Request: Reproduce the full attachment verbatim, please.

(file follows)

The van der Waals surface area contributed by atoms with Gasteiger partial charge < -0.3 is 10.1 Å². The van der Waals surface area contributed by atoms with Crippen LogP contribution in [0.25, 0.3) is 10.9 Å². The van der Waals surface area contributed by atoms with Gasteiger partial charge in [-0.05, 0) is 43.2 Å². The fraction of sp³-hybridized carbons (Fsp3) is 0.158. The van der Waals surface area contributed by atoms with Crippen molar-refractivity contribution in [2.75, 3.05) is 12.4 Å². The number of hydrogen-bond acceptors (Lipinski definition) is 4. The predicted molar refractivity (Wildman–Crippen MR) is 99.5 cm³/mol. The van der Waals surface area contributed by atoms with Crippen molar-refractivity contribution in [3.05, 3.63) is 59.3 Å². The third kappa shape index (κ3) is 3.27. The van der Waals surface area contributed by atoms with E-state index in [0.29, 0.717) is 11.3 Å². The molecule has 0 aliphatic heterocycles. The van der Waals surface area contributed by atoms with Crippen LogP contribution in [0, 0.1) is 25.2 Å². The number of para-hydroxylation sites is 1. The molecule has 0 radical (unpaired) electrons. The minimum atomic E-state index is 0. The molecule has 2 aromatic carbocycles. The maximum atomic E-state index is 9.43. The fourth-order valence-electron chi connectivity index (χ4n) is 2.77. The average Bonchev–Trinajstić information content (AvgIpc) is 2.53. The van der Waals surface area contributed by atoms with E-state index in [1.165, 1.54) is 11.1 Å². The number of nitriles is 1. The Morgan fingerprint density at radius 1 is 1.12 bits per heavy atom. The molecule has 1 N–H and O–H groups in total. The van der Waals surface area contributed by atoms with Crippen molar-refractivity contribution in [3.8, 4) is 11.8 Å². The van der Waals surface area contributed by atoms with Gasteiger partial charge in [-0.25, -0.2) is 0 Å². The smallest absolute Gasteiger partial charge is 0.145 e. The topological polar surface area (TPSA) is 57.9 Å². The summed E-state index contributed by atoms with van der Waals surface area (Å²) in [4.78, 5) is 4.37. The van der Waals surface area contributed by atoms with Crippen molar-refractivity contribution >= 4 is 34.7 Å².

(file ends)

The van der Waals surface area contributed by atoms with Gasteiger partial charge < -0.3 is 10.1 Å². The van der Waals surface area contributed by atoms with Crippen LogP contribution in [0.25, 0.3) is 10.9 Å². The van der Waals surface area contributed by atoms with Gasteiger partial charge in [-0.05, 0) is 43.2 Å². The fraction of sp³-hybridized carbons (Fsp3) is 0.158. The van der Waals surface area contributed by atoms with Crippen molar-refractivity contribution in [2.75, 3.05) is 12.4 Å². The number of hydrogen-bond acceptors (Lipinski definition) is 4. The predicted molar refractivity (Wildman–Crippen MR) is 99.5 cm³/mol. The van der Waals surface area contributed by atoms with Crippen molar-refractivity contribution in [3.05, 3.63) is 59.3 Å². The third kappa shape index (κ3) is 3.27. The van der Waals surface area contributed by atoms with E-state index in [0.29, 0.717) is 11.3 Å². The molecule has 0 aliphatic heterocycles. The van der Waals surface area contributed by atoms with Crippen LogP contribution in [0, 0.1) is 25.2 Å². The number of para-hydroxylation sites is 1. The molecule has 0 radical (unpaired) electrons. The minimum atomic E-state index is 0. The molecule has 2 aromatic carbocycles. The maximum atomic E-state index is 9.43. The fourth-order valence-electron chi connectivity index (χ4n) is 2.77. The average Bonchev–Trinajstić information content (AvgIpc) is 2.53. The van der Waals surface area contributed by atoms with E-state index in [1.165, 1.54) is 11.1 Å². The number of nitriles is 1. The Morgan fingerprint density at radius 1 is 1.12 bits per heavy atom. The molecule has 1 N–H and O–H groups in total. The van der Waals surface area contributed by atoms with Crippen molar-refractivity contribution in [3.8, 4) is 11.8 Å². The van der Waals surface area contributed by atoms with Gasteiger partial charge in [-0.25, -0.2) is 0 Å². The smallest absolute Gasteiger partial charge is 0.145 e. The topological polar surface area (TPSA) is 57.9 Å². The summed E-state index contributed by atoms with van der Waals surface area (Å²) in [4.78, 5) is 4.37. The van der Waals surface area contributed by atoms with Crippen molar-refractivity contribution >= 4 is 34.7 Å².